Hong Kong Backs Heightened Tax Transparency and Fight Against Tax Evasion: An Article Authored by Paul Oliveira, CPA from KLR - Accounting Firm Boston, Massachusetts, Providence, Rhode Island

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Hong Kong Backs Heightened Tax Transparency and Fight Against Tax Evasion

posted Dec 4, 2014 by Paul Oliveira, CPA

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Hong Kong indicated it will support the new automatic exchange of tax information to improve tax transparency and fight cross-border tax evasion, overseen by the Global Forum on Transparency and Exchange of Information for Tax Purposes.

Under the common reporting standard, governments obtain detailed account information from financial institutions in their jurisdictions and then annually exchange that data with the account holders’ residence jurisdictions.

The Hong Kong Secretary for Financial Services and the Treasury, Professor K C Chan, said, “It is crucial for Hong Kong to adopt the latest global standard on tax transparency in order to maintain our international reputation and competitiveness as an international financial and business centre.”

Hong Kong says it is committed to implementing the new global standard with partners that can meet relevant requirements on protection of privacy and confidentiality of information and ensure proper use of the data.

Previous Hong Kong moves toward the standard

Over the past years, Hong Kong has moved toward meeting the evolving international standard on exchange of information by:

  • Removing the domestic tax interest requirement in conducting exchange of information under comprehensive double taxation avoidance (DTA) agreements, and
  • Putting in place the legal framework to enter into tax information exchange agreements (TIEAs) with other jurisdictions. Hong Kong’s existing legal framework allows for such exchanges only under either DTAs or TIEAs.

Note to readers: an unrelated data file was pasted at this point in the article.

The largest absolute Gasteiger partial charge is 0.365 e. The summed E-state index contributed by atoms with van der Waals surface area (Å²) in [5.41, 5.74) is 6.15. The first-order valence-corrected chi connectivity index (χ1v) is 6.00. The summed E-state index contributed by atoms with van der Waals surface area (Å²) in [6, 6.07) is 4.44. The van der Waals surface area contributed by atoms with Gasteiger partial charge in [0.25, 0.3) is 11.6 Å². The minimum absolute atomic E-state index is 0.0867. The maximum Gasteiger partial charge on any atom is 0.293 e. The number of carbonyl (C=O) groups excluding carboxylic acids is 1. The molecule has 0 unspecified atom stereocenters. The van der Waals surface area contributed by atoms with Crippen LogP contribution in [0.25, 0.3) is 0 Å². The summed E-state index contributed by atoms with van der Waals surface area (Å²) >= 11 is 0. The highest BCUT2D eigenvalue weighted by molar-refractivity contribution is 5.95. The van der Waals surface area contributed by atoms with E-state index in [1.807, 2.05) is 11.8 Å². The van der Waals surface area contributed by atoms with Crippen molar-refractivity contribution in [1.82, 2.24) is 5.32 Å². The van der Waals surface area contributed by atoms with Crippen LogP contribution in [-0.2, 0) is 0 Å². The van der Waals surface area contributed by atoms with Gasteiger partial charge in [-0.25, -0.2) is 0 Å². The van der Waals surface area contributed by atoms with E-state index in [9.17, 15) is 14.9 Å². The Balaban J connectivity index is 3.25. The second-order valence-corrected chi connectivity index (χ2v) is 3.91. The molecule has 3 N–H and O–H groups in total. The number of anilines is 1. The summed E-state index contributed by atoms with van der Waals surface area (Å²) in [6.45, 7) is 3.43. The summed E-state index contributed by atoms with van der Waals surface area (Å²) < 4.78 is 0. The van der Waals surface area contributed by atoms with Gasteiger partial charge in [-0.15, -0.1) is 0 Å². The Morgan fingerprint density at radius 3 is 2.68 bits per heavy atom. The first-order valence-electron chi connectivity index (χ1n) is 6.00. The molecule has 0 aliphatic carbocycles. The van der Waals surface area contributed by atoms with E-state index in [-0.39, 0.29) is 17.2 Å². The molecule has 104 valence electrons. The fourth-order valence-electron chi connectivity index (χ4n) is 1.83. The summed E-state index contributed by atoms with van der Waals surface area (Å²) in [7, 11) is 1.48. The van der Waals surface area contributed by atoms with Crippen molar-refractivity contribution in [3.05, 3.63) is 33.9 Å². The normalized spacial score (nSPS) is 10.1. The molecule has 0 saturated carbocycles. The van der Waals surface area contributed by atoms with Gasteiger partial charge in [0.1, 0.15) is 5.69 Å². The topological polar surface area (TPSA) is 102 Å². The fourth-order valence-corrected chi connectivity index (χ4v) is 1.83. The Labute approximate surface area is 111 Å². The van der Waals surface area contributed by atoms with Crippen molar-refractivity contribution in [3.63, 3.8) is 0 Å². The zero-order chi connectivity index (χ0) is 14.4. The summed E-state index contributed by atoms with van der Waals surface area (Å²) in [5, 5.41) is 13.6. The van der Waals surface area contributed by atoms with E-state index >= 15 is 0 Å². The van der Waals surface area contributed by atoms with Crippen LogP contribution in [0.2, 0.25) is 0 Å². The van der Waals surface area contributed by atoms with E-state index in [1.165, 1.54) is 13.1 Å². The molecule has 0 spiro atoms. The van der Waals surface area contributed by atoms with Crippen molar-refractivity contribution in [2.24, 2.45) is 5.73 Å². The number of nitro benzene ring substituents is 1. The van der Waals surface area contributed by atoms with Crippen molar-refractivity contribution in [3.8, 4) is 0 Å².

Looking ahead

Professor Chan added, “Our international obligations aside, it remains the government’s policy priority to expand our network of DTAs with Hong Kong’s major trading and investment partners.”

Hong Kong has so far concluded 30 DTAs, 11 of which are signed with its top 20 trading partners. DTA discussions with other jurisdictions are in the pipeline, including Germany, Russia, India, Saudi Arabia, South Africa, Finland and Latvia.

According to the latest timeline, the first automatic information exchanges are to start by the end of 2018.

The standard is overseen by the Global Forum, the multilateral framework within which economies inside and outside the Organisation of Economic Cooperation and Development conduct their work in the area of transparency and information exchange.

Sidebar: Switzerland plans major corporate tax reforms

The Swiss federal government introduced draft tax legislation that would abolish ring fencing in favor of measures that are in line with international standards.

The main objective of the reforms, which likely will become effective January 1, 2019, is to enhance Switzerland’s attractiveness as a location for multinational companies.

Switzerland allows its cantons, or states, to compete for multinationals’ business by taxing their foreign profits at a lower rate than domestic earnings, a practice known as “ring fencing.” Under the newly announced proposals, these cantonal tax privileges would be abolished.

The reform would phase out all special corporate tax regimes and include other measures such as:

  • Introducing a patent box regime that would apply to all income arising from the exploitation and use of patents,
  • Implementing a notional interest deduction on equity,
  • Allowing a step-up (including self-created goodwill) for direct federal and cantonal/communal tax purposes upon the migration of a company to Switzerland and for companies transitioning out of tax privileged cantonal tax regimes (such as mixed or holding companies) into ordinary taxation, 
  • Permitting a step-up (including self-created goodwill) for cantonal/communal tax extending the seven-year loss carryforward period to an indefinite period, with 20% of the profit as the minimum tax base, and
  • Allowing parent companies to assume losses from Swiss and foreign subsidiaries that cannot be used at the subsidiary level.

To learn more contact our International Tax Services Group.